Craigslist may have a peace sign as part of its logo, but the war over its data continues. As TechCrunch reported it would yesterday, 3Taps has today filed a countersuit against Craigslist in the U.S. District Court for the Northern District of California, responding point by point to Craigslist's allegations of copyright infringement and further levelling counter-accusations at Craigslist of uncompetitive and antitrust behavior. We've embedded the full suit below.
Craigslist has been suing 3Taps and another company, PadMapper, over the use of Craiglist's listings data in 3Taps' API, with PadMapper named in the suit for being a user of that API.
So far, it's only 3Taps named in the counterclaim, but TechCrunch understands that this could potentially change, as there are a number of companies that have been issued with cease and desist letters by Craigslist. One that has talked to TechCrunch noted that if it gets named in Craigslist's suit, it will consider joining the counterclaim.
This story began life as some startups innovating on the fact that Craigslist data is freely searchable on Google but is notoriously difficult to navigate, and then took a proprietary turn when Craigslist started to crack down on them using its data. Now it has reached a decidedly legal juncture.
While several of the smaller companies that were issued with C&Ds by Craigslist simply shut down operations, 3Taps has taken a different route.
Represented by the high-power law firm of Skadden, Arps, Slate, Meagher & Flom, 3Taps and its founder/CEO Greg Kidd feel that this is more than just a fight about getting to use Craiglist data, but also about how data in the public domain should be treated legally, what rights third parties should have to this data, and what the separation should be between technological innovation and information. As Kidd noted in his statement on the suit:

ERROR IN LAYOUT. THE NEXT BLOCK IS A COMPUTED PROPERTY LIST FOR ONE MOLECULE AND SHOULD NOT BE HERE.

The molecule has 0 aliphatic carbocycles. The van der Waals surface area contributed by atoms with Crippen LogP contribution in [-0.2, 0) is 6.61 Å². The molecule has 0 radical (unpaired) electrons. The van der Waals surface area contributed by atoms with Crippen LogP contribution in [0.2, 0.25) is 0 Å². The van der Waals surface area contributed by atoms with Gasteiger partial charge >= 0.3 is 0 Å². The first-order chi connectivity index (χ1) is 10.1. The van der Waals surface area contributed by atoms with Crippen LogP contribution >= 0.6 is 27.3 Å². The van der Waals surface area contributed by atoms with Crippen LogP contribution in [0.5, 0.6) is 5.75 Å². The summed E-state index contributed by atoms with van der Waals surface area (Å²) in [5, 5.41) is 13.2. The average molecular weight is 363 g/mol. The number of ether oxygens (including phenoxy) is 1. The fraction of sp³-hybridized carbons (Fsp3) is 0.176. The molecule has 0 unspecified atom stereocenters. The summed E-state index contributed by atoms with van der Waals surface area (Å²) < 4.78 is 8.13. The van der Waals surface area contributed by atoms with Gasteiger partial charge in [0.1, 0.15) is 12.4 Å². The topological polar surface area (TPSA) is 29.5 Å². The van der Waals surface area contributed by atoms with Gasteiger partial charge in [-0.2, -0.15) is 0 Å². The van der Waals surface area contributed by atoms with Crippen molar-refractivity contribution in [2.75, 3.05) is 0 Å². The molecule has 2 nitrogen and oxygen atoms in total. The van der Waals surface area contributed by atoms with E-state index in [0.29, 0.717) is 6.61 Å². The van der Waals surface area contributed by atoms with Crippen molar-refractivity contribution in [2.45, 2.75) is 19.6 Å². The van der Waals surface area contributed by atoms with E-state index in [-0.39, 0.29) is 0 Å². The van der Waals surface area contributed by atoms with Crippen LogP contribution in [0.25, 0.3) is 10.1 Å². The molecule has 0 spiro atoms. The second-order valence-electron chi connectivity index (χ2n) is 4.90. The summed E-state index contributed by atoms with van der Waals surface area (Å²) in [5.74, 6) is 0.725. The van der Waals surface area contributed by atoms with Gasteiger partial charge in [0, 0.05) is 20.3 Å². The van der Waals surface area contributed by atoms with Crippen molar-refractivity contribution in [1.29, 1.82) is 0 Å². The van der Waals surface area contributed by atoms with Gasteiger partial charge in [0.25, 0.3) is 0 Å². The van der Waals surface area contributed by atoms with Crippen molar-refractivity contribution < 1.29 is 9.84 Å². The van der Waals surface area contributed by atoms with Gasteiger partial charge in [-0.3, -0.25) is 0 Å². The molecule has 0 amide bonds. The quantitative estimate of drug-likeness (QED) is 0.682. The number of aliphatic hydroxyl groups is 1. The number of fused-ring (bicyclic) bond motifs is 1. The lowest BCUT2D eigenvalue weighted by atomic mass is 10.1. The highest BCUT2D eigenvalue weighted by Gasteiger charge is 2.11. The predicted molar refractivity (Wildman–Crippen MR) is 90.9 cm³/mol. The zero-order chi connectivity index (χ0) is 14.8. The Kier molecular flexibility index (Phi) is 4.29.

“The issue here is who gets to use exchange related data – product descriptions and prices – in a vital online marketplace. By allowing search engines to capture this information, Craigslist is making it publicly available in an attempt to drive users to its site, yet refuses to accept the consequences: consumer-driven innovation," Greg Kidd, the founder and CEO of 3Taps, said in a statement. "That public data could be leveraged to spur innovation that will render markets more efficient and create better experiences for consumers. But Craigslist would prefer to stymie any potential competition at the expense of its users.
“While we respect what Craigslist has accomplished in attaining dominance over online classified advertising, we object to them using that market power illegally to stifle innovation and hurt consumers. As craigslist spends heavily to bully and intimidate companies that challenge them, consumers are deprived of better ways to find and execute real-time exchange transactions.”
Sherwin Siy, VP of legal affairs at data advocacy group Public Knowledge, believes that Craigslist may have some difficulty proving their position on copyright:
The vast majority of postings on Craigslist aren't going to be covered by copyright anyway. For something to be copyrighted, it has to have at least a “modicum of creativity.” My Craigslist posting about how I have a chair for sale for $25 (OBO) is not at all creative. And even if there's a minority of posts that are creative, the copyright in those posts belongs to the people who wrote them, not Craigslist.
Craigslist might be trying to claim that their terms of service require posters to sign their rights over to Craigslist, but that's highly unlikely to be held a valid transfer of rights by a court.
Basically, there's not much of a copyright case there for Craigslist.
From what we understand, Craigslist now has a 20-day period to respond to the countersuit, with a possible month extension to that.
As for damages, Kidd notes that any antitrust case has a loss-of-business, triple-damages result. “And after those C&D orders, most of our customers left us. But that's not the purpose of this lawsuit. It's just to get them to stop suing us and everyone else. We and others want to be able to to use the data without fear of being sued.”
As for others joining 3Taps, Kidd is hesitant: “They could join the suit, but I'm not sure I want to invite anyone into a swimming pool with an unknown level of expense. And we don't want more litigation.”